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World Autism Awareness Day

I try not to let my personal life intrude too often into the Bulletin, but as regular readers no doubt know, it does happen from time to time. Today is one of those days, because April 2nd has been designated “World Autism Awareness Day” and I’m going to take this opportunity to help make more people aware of it.

When my son Porter was born the night before 9/11 in 2001, we awoke that next morning in the hospital, exhausted and a little nervous at being new parents. Our nurse came to tell us something was going on in New York, and we turned on the television just in time to watch the the plane fly into the second tower. Like everyone else, our lives were changed forever that day, but my life also changed for a very different reason. My son hit all his physical milestones on time, and a few even earlier, as he began walking at nine months. At times he didn’t react to loud noises and we were worried about his hearing, but were reassured after a hearing test declared all was right with his ears. By his first birthday, he wasn’t saying anything yet, but the pediatrician and our friends all told us not to worry, as every kid develops in his own time. We continued to be concerned, but bided our time, fully expecting him to start chattering away at any moment.

Porter at his first birthday party, trying unsuccessfully to drink some Russian River beer.

Unfortunately, it didn’t work out quite that way. By eighteen months, he’d said only a few words, primarily nouns for the things he wanted; food, milk, etc. By age two, things had not much improved and we took him to the Oakland Children’s Hospital. They said nothing beyond a speech delay and suggested we enroll him in preschool where he’d be around other kids who might encourage him to start talking by example. We did just that, and although things did improve somewhat, he continued to lag farther and farther behind his peers in terms of language development. When I’d pick him up, I’d sometimes watch him off playing quietly by himself while the other kids all played together. It was a heartbreaking sight and one which still chokes me up just remembering it. He looked so lonely in those days. He looked like he wanted to play with the other kids, but because he couldn’t talk to the other children he was essentially isolated much of the time.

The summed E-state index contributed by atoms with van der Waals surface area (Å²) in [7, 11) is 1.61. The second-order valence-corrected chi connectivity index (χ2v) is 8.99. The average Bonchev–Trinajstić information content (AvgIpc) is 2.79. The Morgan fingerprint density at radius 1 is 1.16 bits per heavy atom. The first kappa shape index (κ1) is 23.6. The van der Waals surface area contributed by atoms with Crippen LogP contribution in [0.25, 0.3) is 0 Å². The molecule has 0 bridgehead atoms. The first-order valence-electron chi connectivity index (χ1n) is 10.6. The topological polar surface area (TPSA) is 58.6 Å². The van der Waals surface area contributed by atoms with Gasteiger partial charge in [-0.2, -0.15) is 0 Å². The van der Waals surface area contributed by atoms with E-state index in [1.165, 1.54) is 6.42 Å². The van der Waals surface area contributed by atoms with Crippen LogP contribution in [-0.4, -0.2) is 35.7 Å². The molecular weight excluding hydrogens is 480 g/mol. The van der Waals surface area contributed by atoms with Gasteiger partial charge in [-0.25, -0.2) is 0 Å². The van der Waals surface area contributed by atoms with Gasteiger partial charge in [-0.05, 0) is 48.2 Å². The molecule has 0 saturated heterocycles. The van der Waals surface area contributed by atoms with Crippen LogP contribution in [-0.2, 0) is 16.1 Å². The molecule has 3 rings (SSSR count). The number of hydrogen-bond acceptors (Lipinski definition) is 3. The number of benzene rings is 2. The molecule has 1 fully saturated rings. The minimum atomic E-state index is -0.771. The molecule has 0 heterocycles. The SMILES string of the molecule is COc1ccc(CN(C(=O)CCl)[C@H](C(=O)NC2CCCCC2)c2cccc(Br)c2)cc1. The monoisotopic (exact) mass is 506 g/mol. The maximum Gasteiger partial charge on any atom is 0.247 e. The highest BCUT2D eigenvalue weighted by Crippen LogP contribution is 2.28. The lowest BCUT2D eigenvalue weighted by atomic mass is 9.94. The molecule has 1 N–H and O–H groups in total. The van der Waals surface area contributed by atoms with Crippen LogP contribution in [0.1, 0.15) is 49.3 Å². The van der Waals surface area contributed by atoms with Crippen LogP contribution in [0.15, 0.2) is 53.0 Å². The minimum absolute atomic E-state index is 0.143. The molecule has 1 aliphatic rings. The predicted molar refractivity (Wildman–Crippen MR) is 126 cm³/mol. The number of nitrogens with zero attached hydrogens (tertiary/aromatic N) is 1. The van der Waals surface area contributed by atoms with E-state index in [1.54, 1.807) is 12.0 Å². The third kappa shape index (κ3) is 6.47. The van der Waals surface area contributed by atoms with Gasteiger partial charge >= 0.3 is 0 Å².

Just before he turned three, my sister-in-law, a librarian and crack researcher, started noticing other things about Porter, probably because she didn’t see him as often as we did and so they stood out more for her. For example, he wouldn’t make eye contact with anyone. There were enough other language, behavioral and social skills symptoms on the checklist that fit him that we thought we were finally onto something. So we had a doctor with behavioral expertise examine Porter and also our local school district, who are theoretically bound to provide an “appropriate education” beginning at age 3, did their own analysis. Both came back with a diagnosis of autistic-like symptoms. Despite all the horror stories we’d read about autism, we were at least satisfied that at last we felt we knew what was going on, and that provided some comfort. It was certainly better than having no idea what was wrong. So I quit my job as the GM of the Celebrator Beer News to be home with Porter. He attended a special preschool run by the county where we live and we hired therapists, play tutors, and an occupational therapist. I did flash cards with Porter, read to him and just was there for him as much as possible. Little by little, he improved and began catching up to his peer group. By five, he was nearly caught up, though he was still often the odd kid out because of issues with pragmatics and his poor understanding of social skills. The school district pressured us to have him start kindergarten, but we resisted because we didn’t feel he was quite ready to be thrown into the deep end of the pool. They were worried about their budget; we were worried about our son. They refused to give us any additional assistance (it’s sadly a familiar story) and we considered suing them to force then to follow the law, but decided in the end that the money would be better spent on Porter. So we held him back a year and had him attend another preschool that modeled kindergarten but was more hands on in the hopes that the extra year would make him more prepared to start school.